The previous poster is correct -- you are obligated and cannot just stop paying without facing a civil suit. Before you act rashly and stop paying, you should contact the attorney to whom you guaranteed the fees. While they will not be obligated to let you out of your contractual obligation, you may find that there are circumstances that would lead them to do so (such as if no bills are currently owed and none are expected to be incurred in the near future, and they may be in a position to change the financial arrangement with the client for whom you guaranteed the fees).
If you signed as a guarantor, you have a contractual relationship with the attorney obligating you to pay in the event that the client cannot. If the client is not paying and you refuse to pay, depending upon the wording of the guaranty document, the attorney may be able to collect against you without any effort to first force the other person to pay. If you still refuse payment, you may find yourself being sent to collections or as a defendant in a civil suit.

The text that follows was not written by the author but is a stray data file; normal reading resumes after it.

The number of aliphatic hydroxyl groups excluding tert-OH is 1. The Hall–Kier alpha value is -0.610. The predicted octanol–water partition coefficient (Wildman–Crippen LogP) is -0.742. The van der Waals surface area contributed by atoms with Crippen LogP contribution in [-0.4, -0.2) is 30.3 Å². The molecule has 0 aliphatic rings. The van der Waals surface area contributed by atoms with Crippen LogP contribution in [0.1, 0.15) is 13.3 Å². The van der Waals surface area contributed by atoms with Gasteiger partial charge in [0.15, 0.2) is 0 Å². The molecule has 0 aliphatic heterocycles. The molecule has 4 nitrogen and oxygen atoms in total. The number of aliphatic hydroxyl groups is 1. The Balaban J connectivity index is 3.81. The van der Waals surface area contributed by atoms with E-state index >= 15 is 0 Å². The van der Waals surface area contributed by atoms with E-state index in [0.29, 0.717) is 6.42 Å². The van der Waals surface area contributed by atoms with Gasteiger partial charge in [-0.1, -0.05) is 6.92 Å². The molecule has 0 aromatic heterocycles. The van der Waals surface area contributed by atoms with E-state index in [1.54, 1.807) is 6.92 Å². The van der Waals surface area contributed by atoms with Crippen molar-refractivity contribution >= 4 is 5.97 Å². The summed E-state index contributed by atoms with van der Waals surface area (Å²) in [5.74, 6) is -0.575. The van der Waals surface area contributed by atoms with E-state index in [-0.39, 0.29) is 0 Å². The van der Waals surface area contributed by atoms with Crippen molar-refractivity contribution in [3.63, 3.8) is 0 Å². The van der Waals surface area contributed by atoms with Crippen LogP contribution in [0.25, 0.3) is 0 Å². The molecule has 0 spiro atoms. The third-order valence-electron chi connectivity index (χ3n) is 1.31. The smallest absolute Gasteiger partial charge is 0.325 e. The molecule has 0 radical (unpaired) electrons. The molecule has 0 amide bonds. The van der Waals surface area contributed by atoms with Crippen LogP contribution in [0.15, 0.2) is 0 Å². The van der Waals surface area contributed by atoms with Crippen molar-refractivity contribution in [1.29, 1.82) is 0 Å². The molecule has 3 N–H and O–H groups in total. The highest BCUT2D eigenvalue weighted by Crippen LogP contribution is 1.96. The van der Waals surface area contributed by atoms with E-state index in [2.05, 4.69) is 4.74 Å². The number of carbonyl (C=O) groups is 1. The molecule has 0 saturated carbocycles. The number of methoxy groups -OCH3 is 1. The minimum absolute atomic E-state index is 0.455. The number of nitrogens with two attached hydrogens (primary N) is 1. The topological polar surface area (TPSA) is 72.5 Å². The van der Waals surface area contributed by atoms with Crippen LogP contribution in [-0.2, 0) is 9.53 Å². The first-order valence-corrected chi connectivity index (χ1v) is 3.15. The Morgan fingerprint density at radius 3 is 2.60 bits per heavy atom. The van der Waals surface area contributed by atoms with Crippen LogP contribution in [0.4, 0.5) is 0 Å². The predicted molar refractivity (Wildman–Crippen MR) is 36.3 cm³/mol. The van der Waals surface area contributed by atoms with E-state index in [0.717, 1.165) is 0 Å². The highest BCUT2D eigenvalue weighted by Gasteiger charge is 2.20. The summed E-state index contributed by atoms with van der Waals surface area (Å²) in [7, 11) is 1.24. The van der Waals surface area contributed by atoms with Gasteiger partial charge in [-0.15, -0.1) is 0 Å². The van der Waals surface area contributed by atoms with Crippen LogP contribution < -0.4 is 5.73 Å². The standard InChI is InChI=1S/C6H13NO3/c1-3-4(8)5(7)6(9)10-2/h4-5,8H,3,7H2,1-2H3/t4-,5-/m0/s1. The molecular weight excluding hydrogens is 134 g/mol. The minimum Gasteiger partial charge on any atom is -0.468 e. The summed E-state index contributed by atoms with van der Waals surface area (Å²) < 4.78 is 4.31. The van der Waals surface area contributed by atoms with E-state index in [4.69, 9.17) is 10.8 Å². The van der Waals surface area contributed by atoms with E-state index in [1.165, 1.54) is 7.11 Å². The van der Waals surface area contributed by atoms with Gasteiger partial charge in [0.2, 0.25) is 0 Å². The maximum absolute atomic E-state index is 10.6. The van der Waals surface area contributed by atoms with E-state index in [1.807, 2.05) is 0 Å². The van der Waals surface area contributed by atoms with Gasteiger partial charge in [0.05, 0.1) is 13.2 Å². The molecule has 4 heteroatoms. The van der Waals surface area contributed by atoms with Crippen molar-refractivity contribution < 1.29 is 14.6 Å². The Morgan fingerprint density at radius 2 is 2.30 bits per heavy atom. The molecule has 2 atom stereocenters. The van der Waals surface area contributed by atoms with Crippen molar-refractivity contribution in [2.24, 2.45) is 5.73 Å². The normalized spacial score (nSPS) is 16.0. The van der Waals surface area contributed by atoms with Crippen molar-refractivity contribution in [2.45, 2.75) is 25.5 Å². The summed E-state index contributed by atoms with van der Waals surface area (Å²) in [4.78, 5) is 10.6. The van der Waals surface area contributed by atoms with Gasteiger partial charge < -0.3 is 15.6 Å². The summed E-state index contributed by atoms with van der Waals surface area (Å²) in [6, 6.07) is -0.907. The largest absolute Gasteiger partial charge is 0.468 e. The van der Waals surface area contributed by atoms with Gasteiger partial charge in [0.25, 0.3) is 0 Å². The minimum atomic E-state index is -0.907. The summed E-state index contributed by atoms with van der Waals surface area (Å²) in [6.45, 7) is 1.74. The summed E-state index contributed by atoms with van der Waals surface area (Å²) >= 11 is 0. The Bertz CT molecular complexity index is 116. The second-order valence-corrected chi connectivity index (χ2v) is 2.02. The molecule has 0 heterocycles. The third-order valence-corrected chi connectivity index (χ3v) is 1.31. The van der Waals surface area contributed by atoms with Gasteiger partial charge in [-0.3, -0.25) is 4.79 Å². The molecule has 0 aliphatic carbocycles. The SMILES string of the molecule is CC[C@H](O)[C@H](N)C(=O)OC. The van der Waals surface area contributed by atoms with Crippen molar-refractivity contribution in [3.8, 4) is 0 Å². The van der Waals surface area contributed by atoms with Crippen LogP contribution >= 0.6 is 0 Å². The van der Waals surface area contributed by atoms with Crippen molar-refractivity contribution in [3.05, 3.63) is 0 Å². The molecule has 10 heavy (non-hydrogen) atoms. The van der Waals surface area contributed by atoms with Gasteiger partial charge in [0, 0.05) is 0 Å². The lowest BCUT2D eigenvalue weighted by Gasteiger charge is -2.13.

For informational purposes only and not to be relied upon as legal advice or for the formation of an attorney-client relationship.
You should also discuss this issue with the attorney who will be representing you.
This comment is general in nature and is not intended as legal advice. It does not create an attorney client relationship and obviously is not confidential. You should contact an attorney in your area who can review with you all of the relevant facts and give you specific legal advice.